Tom Clancy's Splinter Cell 3D Review

By Darryl Kaye on April 12, 2011

Ubisoft has been one of the prime supporters of the Nintendo 3DS, sporting more launch titles than even Nintendo itself and some big name franchises too. One of those franchises is Splinter Cell, which appears in the form of Splinter Cell 3D. It's not a new game though, instead, it's a remake of a previous title, Splinter Cell: Chaos Theory. It's not the first time they've tried either, as a port was attempted on the Nintendo DS some years ago. But sometimes things are best left alone though, and that's exactly the case with Splinter Cell 3D.

As it's a remake, the story is much the same as the original Chaos Theory. You take control of Splinter Cell series veteran, Sam Fisher, as he attempts to stop World War III erupting. This will take you to numerous locations around the world, but you'll start off in a fairly low key environment, before making your way onto a ship. Before each mission, you'll be given a briefing, and then side-notes from many of the game's secondary characters - it's a nice touch, and helps to give you a bit more background information, if that's the thing you're looking for. If not, as the missions play out you'll be given on-the-fly directions and a little bit of filler.

The story isn't where Splinter Cell 3D's problems appear though, it's with almost everything else. Despite some re-worked controls, Splinter Cell 3D still feels very awkward to play, and not even remotely stealthy. For example, if you want to get up close to a wall, you have to neatly position yourself next to it, then take your finger off the analog stick (which controls movement), to press on the d-pad. To get out of this mode, you have to do the same thing. It makes something as simple as, attacking a guy who's around a corner, rather cumbersome.

The core mechanics are all here though, as you have detection meters for both sound and light. Sam's famous night-vision return too, which can be activated using the touch-screen. But due to the game's graphics, it's actually easier to look at the meter to tell whether you're in the light/dark than judge it for yourself. It's a bit disappointing really.

There are also the classic problems with the AI, whereby, if a guy manages to catch a glimpse of you before you take him down, the game will go into semi-alert. And despite nobody else even remotely seeing you, everyone will know where you are in an instant. It can be a little bit frustrating, because clearly the guy didn't have enough time to make a notable sound, or communicate with anyone.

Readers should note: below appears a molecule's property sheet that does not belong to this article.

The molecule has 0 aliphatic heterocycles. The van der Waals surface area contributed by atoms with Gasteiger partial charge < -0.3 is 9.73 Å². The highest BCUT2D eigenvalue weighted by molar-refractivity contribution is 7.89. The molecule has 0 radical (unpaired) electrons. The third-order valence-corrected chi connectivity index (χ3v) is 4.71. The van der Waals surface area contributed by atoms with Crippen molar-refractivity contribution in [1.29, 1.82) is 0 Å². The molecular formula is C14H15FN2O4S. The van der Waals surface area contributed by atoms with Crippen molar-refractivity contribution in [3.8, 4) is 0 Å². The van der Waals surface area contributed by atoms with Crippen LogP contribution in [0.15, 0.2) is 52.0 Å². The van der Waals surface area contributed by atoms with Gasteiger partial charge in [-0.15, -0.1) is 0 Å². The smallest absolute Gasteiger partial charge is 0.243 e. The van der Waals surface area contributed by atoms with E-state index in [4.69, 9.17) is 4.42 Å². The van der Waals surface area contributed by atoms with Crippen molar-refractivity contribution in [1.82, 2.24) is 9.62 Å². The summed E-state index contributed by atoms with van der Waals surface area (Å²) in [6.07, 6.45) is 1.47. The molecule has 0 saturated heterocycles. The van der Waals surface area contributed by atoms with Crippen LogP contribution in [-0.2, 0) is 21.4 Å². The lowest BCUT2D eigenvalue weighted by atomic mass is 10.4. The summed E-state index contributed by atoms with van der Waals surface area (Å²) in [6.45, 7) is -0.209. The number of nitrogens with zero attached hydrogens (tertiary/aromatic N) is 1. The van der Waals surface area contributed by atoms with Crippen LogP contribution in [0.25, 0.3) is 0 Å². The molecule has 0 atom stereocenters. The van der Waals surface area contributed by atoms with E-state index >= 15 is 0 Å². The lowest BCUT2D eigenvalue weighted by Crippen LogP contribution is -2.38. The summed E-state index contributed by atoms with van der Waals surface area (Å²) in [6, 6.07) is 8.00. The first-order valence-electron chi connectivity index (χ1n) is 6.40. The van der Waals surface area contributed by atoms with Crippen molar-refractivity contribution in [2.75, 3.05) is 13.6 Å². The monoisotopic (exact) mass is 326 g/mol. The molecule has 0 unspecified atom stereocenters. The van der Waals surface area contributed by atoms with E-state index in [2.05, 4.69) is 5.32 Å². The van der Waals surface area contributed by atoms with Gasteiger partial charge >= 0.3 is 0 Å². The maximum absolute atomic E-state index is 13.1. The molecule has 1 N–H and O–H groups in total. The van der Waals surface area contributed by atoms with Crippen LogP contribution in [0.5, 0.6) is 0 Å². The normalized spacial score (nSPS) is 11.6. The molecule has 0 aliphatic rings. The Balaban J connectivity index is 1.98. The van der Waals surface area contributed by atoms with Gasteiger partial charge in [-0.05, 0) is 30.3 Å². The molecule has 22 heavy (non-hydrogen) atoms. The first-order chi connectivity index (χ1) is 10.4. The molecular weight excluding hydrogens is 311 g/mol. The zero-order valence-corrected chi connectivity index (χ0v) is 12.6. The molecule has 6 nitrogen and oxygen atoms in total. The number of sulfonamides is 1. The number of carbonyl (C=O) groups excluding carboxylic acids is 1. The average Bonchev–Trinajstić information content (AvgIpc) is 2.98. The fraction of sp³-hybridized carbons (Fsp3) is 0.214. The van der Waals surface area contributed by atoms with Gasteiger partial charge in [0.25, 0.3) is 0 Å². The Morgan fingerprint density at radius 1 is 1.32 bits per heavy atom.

Employing the game's various functions can also be a bit more troublesome than necessary. For example, if you wish to equip a firearm, you have to press the relevant part of the touch-pad, which will then put you into firing mode. If you want to go one-step further and then use a modification, like a grenade launcher extension, for example, you have to go into different menus, select it, and then come out before you can use it; at which point, you're probably dead. The same applies for grenades. If you went into a fight with the wrong grenade selected, you'll be dead before you can change it to the right one. Most of the time, it's easier to just stealth people using melee attacks, as sometimes guys won't die from gun shots, even if you hit them square in the head.

To compound the issue, the game's presentation is horrendous. Even when next to nothing is going on, the framerate will be rather low. Everything is jerky, and it gets really bad that when people are talking, their voice crackles and it gets interrupted because the game simply can't handle everything that's going on - it's not supposed to be that way. It's not like the game looks that great either, which is the disappointing thing. It just makes the entire experience feel rushed. There are other things too, like the alert music. Even after you've taken out the last guy, it will continue for at least another 5-10 seconds, making you think there's still someone else you need to take out.

Probably the only thing the touch-screen is useful for, is opening doors and selecting options. If you approach something that you can interact with, a little box will appear with options. Again, it's not that great if you're in a pinch, but otherwise it works perfectly fine and actually gives you quite a range of things.

Unfortunately, the game has little in the way of replay value. Once you complete the campaign, there's no multiplayer or versus mode options available. It's quite disappointing, although it could be seen as a good thing considering how the game plays.

Final Thoughts

Splinter Cell 3D feels like it was very rushed. It struggles to keep a stable framerate, even when nothing is going on, and most of the time it completely ruins the experience. It's not something that should happen on a console game, especially when it's a huge franchise like Splinter Cell. The gameplay is also rather fiddly, with too much reliance on the touch-pad for key elements. In short, you'll do well to completely ignore Splinter Cell 3D.

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